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Hide and Seek

By: Ms. Danielle Reisman

In this week’s parsha, Parshat Ki Tisa, the infamous sin of the Chet HaEgel - the golden calf - takes place, and one question comes to our mind: How could a nation at the height of spirituality and closeness to God (they had just received the Torah!) fall so far so fast?

Hashem created a 40-day waiting period at Har Sinai for Bnei Yisrael to prepare for a Torah life. After their struggles in Egypt, the nation needed time to embrace their freed state and process the great nation they were about to become. Hashem gave them time to adjust and allowed them to accept the mitzvot and the Torah slowly.

Rashi says that when Moshe went up to Har Sinai, he told Bnei Yisrael that he would return by mid-day on the 40th day. Bnei Yisrael started counting 40 days from that day, yet Moshe meant for them to start counting 40 days from the next day.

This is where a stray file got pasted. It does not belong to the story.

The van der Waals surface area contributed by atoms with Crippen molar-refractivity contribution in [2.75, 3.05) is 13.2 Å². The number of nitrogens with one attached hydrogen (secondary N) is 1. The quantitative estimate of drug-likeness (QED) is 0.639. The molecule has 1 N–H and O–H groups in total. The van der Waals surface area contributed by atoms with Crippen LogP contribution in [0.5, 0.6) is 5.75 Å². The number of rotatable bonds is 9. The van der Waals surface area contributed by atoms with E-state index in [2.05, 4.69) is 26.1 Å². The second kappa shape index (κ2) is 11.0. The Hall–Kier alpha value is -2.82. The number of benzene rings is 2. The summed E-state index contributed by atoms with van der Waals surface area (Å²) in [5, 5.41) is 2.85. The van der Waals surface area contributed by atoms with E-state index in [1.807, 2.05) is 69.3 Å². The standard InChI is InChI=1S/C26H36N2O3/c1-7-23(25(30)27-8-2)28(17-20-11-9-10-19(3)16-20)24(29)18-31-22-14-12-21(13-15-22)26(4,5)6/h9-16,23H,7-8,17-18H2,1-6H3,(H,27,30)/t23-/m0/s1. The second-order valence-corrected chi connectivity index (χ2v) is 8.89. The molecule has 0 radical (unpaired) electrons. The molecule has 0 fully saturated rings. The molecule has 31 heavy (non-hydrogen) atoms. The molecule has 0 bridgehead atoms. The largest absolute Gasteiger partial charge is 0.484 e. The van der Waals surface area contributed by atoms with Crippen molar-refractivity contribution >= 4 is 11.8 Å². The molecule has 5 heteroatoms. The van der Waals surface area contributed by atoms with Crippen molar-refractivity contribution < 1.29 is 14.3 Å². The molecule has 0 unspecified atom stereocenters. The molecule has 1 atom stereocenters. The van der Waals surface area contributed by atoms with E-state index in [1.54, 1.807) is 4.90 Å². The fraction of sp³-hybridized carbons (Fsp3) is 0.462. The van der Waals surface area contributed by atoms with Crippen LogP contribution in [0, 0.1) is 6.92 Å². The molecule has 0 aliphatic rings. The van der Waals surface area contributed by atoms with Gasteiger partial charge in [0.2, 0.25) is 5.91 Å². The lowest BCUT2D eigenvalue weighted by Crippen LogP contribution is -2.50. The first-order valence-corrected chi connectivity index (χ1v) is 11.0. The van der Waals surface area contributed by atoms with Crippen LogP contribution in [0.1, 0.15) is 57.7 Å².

What’s the rush? Most of the time when one is in a situation where they are in a panic they look for an immediate answer, and most often solving a problem instantly does not lead to a proper solution.

Why did Hashem allow for this confusion and this panic to take place? The answer seems to be that Hashem wanted Bnei Yisrael to get used to the idea that He won’t always be obviously present in their lives and that they need to keep their emunah strong. Up until this point Hashem has been present through the makot and yitziyat mitzrayim, but now Hashem is starting to be more hidden in his relationship with Bnei Yisrael.

This week we will be celebrating the holiday of Purim. As we read the Purim story in Megillat Esther, many of you may realize that Hashem is not mentioned at all in the Megillah. This does not mean He was not a part of the miracles that took place, of course he was! Every miracle in this world is because of Hashem, but just as we learn from this week’s parsha, Hashem is not always an obvious presence in our lives. It is our responsibility to let Hashem in and open our eyes to the countless miracles that happen in our daily lives.

Hashem gives us opportunities to soar or to fall. Hashem wants us to succeed but the success must come from us. Sometimes we succeed and sometimes we fail, but our goal should be to build on our successes rather than our failures.

May we all have the bracha to soar, with the help of Hashem, in everything we do.

Shabbat Shalom







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